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AMD Seeks More Data Center Sales With Video Chips

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Advanced Micro Devices CEO Lisa Su wowed supercomputer geeks this summer when she showed off the company’s Project 47 at the SIGGRAPH conference in Los Angeles. In a rack just slightly taller than the MIT-trained Ph.D. CEO herself, Project 47 crammed 20 of AMD’s newest Epyc microprocessor chips inside along with 80 graphics processing units based on the company’s new Vega design and 10 terabytes of memory. The bottom line was a supercomputer that could perform 1 petaflop of calculations per second at a less-than-supercomputer price.

At a petaflop, which is a one followed by 15 zeros worth of calculations per second, that’s as fast as the fastest and priciest supercomputers in the world from 2009 and would rank just outside of the top 100 today. It’s also a testament to how fast progress has come in the past few years of chip designs, especially for graphics processors, which used to be relegated to the domain of video game junkies. And the biggest cloud data center companies, including Amazon (AMZN) and Microsoft (MSFT), are filling up more racks with GPUs as customers seek to run the kinds of artificial intelligence and machine learning tasks that thrive on the graphics processing architecture.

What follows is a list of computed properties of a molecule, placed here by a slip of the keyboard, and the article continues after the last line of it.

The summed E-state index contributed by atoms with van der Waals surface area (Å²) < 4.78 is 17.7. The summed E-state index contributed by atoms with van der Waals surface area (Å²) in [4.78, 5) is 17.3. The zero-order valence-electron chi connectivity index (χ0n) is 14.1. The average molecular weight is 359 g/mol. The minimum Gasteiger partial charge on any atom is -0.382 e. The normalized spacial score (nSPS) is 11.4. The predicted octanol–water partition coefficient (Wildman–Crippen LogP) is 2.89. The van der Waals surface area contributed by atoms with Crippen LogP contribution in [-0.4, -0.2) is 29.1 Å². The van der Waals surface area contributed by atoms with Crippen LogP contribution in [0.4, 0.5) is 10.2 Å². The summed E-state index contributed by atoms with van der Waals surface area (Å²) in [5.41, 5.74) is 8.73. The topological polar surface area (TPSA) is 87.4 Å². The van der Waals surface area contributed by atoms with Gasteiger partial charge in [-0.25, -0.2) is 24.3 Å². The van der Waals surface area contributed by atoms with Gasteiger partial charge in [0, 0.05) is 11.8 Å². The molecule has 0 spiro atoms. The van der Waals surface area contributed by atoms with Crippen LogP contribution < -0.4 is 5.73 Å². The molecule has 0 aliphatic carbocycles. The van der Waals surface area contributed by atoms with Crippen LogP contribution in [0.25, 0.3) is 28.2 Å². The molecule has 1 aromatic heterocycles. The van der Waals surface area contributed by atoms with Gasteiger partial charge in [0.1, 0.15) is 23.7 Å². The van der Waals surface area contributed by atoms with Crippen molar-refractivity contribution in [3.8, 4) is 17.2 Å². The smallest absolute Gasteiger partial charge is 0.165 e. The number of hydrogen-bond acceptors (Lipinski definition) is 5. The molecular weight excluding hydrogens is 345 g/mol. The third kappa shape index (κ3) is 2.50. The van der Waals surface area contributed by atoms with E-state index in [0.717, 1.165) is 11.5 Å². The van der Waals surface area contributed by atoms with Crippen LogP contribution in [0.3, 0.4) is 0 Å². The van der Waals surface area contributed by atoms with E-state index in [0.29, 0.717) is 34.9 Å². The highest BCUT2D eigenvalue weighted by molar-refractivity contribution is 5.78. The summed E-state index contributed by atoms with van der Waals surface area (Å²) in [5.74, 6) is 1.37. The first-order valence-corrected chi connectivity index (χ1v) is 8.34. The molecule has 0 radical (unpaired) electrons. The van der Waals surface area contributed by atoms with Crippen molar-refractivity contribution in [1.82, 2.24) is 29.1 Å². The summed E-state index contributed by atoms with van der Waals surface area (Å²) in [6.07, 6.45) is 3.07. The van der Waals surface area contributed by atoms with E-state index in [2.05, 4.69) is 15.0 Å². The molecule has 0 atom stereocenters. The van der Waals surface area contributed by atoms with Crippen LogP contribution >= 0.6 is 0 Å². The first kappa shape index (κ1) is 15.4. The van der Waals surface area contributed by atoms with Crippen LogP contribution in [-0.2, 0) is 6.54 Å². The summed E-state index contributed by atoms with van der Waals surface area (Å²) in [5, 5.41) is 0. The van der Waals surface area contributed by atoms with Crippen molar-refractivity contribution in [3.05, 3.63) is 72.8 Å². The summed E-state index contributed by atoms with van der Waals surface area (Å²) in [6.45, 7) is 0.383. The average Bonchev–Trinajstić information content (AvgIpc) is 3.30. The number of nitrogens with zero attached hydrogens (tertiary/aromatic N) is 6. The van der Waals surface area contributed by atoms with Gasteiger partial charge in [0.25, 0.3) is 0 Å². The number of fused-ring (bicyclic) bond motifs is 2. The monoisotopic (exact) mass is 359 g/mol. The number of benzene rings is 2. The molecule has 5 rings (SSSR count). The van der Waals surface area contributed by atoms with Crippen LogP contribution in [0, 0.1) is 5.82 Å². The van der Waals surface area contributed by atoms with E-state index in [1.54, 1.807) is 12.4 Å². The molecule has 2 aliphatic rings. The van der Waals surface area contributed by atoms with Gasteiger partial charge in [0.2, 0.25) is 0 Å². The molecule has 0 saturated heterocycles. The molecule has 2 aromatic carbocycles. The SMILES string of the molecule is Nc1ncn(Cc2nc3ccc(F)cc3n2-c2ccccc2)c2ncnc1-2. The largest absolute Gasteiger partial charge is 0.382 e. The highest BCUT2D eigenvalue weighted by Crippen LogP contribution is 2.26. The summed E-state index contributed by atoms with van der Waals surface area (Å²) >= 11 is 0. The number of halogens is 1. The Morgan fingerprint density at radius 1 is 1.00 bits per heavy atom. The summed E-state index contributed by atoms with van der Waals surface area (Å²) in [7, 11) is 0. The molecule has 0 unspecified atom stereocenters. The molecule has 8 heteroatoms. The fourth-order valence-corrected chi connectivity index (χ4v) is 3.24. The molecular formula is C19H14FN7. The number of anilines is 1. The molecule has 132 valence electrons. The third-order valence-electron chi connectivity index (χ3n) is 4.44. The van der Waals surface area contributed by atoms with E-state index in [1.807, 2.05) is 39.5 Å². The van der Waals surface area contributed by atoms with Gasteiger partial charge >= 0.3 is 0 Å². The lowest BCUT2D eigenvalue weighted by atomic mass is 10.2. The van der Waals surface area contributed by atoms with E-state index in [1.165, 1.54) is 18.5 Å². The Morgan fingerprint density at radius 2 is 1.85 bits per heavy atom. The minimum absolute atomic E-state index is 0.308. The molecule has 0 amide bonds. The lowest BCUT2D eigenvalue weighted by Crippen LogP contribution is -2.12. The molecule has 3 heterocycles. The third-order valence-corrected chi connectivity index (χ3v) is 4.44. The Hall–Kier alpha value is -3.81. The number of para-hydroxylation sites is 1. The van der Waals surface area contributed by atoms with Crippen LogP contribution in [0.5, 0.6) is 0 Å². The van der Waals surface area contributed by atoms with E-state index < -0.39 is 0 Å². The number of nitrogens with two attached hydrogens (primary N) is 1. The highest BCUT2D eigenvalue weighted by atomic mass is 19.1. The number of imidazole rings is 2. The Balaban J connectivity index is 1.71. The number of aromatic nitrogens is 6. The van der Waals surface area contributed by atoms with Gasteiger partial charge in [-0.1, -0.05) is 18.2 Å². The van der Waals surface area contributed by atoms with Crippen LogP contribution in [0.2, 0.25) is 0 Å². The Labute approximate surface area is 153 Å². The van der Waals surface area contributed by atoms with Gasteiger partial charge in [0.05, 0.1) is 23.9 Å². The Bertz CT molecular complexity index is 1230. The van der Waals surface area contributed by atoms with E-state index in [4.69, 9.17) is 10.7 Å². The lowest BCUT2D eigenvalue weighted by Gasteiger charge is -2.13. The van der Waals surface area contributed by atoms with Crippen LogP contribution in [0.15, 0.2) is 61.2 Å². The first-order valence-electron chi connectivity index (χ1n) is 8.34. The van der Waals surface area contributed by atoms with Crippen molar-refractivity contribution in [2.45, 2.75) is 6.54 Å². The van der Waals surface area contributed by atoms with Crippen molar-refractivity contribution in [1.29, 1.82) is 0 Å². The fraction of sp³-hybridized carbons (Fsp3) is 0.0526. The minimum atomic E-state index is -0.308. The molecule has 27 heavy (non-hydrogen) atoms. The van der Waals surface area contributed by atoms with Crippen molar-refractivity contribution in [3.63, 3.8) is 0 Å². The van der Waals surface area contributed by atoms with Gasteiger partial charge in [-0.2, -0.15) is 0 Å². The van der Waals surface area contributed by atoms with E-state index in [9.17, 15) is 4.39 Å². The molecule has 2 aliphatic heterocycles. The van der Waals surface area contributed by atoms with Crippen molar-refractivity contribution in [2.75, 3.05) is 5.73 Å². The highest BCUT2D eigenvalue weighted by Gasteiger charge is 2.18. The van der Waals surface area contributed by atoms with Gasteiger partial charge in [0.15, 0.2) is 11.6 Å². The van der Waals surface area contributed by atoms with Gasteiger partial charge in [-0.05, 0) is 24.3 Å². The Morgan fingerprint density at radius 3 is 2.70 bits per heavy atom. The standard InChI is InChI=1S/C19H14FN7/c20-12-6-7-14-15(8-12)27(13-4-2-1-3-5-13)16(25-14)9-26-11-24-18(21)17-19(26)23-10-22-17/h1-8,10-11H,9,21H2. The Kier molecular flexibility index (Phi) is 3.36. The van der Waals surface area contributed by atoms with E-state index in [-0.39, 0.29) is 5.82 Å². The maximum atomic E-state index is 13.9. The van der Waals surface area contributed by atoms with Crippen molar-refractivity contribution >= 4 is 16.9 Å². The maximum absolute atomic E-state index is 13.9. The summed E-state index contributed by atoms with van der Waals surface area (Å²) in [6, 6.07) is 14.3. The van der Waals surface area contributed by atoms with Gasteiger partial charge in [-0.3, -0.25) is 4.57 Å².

So far, its been Su’s fellow Taiwanese-born CEO, Nvidia’s Jensen Huang, who has captured the bulk of the new cloud GPU market. But AMD (AMD) just started shipping its newest Vega graphics chips in volume in the third quarter, the company revealed on Tuesday in its third quarter results. Along with Epyc, the server CPU that started shipping earlier this year, the chips are among the results of Su’s years-long effort to remake AMD’s entire line up with higher performing, modern designs. And though Nvidia (NVDA) has a big head start, and offers a popular and proprietary set of software tools to go with its chips, Su is optimistic that AMD can win a lot more business in the data center, too.

One advantage for Su may be that while Nvidia pitches GPUs and Intel (INTC) is selling CPUs, only AMD has leading products in both segments. Some cloud servers will use Epyc and Vega together, just like in the Project 47 supercomputer, she said.

“We see them separately and together of some systems,” Su told me this week. “It’s a fast growing segment of the market, and we’re very underrepresented in share, so we see that continuing to grow.”